First of all, it is not at all clear why GATES is needed. Certainly no evidence has been provided that the private sector, left to its own very considerable devices, cannot find markets in Eastern Europe for California's products, services and technologies. Nor is there is any indication why a state agency, especially one that is most likely to be inadequately funded and under-staffed, could ever be expected to master the encyclopedic array of absurdly esoteric and highly specialized technologies under development in California. Finally, by regarding "technology" as though it were a distinct and marketable commodity, the proposal introduces an artificial dichotomy between applied technology and the products and services that result from technological innovation. GATES' authors should be reminded that, from a public policy perspective, technology benefits California most directly by helping to create new jobs in the state's manufacturing and service industries, a benefit lost when technology is transferred overseas.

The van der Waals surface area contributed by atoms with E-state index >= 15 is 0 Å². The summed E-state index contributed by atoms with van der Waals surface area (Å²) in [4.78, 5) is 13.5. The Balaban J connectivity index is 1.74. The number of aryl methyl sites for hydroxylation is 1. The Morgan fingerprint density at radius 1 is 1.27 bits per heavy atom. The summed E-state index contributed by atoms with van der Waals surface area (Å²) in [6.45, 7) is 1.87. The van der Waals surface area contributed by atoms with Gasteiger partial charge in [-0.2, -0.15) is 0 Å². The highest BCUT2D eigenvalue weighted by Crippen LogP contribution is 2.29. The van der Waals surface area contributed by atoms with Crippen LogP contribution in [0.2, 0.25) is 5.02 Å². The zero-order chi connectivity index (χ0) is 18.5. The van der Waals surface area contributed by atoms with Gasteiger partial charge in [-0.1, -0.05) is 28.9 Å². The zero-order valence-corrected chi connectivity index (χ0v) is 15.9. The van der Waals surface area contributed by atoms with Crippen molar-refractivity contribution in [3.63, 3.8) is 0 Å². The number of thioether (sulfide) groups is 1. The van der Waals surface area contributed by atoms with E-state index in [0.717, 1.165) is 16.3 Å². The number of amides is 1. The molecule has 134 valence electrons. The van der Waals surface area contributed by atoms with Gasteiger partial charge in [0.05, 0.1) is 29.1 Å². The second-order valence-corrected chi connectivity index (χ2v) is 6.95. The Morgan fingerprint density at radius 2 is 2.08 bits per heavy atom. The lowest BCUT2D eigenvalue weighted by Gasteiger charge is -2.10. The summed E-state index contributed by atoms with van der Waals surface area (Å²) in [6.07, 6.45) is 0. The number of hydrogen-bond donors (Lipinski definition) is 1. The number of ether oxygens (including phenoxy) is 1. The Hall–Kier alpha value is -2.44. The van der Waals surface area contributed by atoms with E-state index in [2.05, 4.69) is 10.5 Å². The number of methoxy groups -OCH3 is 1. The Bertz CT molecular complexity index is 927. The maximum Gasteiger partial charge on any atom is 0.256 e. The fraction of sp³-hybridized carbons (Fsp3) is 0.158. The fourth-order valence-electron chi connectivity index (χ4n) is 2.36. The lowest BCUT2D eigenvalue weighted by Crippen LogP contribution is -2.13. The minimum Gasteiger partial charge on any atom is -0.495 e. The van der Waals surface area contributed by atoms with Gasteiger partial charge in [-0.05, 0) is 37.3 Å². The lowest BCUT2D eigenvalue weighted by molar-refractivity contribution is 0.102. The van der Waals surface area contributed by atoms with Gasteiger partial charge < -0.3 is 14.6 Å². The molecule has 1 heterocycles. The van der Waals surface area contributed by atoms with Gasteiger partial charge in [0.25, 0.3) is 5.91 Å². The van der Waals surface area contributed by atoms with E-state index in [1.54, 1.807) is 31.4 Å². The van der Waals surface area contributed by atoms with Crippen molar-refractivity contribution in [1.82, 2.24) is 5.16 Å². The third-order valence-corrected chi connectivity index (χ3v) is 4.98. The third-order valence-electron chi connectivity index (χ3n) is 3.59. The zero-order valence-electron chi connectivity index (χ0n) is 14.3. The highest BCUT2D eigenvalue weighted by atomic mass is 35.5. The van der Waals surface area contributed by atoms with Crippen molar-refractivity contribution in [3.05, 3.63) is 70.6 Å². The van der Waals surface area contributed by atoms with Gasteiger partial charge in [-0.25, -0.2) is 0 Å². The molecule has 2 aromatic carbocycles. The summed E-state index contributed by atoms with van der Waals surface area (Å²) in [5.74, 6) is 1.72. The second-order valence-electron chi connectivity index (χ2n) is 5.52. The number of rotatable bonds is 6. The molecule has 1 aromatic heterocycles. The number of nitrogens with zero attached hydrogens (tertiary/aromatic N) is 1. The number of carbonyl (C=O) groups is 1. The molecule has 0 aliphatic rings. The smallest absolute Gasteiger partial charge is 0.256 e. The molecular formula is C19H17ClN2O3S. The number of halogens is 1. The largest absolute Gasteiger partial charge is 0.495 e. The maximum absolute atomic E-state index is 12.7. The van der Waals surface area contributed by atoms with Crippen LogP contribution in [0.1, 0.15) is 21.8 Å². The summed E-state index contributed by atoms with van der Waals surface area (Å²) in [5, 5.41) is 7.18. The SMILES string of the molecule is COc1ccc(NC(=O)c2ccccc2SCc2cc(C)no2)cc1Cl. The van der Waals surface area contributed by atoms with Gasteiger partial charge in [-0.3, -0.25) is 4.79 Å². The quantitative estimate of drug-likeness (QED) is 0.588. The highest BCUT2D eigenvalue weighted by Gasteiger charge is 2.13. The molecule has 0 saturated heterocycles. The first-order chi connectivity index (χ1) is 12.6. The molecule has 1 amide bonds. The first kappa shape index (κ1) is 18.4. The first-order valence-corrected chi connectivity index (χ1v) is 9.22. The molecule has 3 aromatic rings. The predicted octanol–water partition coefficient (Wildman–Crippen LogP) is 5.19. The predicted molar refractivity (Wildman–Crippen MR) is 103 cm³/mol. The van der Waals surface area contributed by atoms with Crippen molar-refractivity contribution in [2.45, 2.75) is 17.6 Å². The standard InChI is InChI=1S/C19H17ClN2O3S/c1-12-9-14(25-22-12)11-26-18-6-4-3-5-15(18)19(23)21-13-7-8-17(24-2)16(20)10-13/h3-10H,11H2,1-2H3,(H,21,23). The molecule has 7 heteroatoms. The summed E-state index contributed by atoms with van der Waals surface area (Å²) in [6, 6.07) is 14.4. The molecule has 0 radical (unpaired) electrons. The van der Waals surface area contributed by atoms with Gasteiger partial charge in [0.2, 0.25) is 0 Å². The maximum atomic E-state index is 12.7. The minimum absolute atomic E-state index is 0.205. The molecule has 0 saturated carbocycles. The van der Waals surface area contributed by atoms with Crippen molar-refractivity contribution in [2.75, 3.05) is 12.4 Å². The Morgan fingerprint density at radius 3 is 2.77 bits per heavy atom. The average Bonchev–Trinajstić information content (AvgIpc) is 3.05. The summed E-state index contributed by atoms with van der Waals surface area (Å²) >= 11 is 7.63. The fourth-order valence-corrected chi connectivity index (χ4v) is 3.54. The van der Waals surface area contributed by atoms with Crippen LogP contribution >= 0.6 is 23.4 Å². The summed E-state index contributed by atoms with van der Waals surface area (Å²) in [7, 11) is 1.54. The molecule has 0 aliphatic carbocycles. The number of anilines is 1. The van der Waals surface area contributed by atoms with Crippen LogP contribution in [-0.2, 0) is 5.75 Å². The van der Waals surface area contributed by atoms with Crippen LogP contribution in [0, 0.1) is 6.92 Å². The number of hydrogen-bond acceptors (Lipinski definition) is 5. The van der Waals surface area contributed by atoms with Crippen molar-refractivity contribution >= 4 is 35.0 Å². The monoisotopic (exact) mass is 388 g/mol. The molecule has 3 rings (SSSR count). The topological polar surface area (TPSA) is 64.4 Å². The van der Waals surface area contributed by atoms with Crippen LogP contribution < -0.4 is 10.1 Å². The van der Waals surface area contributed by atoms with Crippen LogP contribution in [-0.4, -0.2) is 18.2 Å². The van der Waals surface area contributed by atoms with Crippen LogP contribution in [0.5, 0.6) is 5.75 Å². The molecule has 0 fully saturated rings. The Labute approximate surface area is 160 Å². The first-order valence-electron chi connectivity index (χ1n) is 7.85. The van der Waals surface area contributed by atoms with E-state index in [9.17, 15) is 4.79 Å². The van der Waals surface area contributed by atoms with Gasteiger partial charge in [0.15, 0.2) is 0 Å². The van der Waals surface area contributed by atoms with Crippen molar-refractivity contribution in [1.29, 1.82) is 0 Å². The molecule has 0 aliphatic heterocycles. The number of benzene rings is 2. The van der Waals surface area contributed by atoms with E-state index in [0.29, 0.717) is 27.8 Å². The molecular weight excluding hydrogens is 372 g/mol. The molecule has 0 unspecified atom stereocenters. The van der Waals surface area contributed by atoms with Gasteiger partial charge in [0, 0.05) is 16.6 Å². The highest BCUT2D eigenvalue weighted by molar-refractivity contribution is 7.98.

Unfortunately, schemes like GATES serve to distract attention away from more productive but less headline-grabbing initiatives. Genuine interest in helping Eastern Europe could be expressed through fairly modest measures. For example, funds specifically earmarked for financing California exports to Eastern Europe could be appropriated to the state's Export Finance Office. Likewise, instead of setting up a new trade office in Warsaw, additional staff could be assigned to the state's office in Frankfurt, West Germany to provide for more intensive monitoring of market developments throughout all of Eastern Europe. At the same time, the state World Trade Commission's Office of Export Development could be directed to arrange exploratory trade missions to Eastern Europe for carefully selected California firms.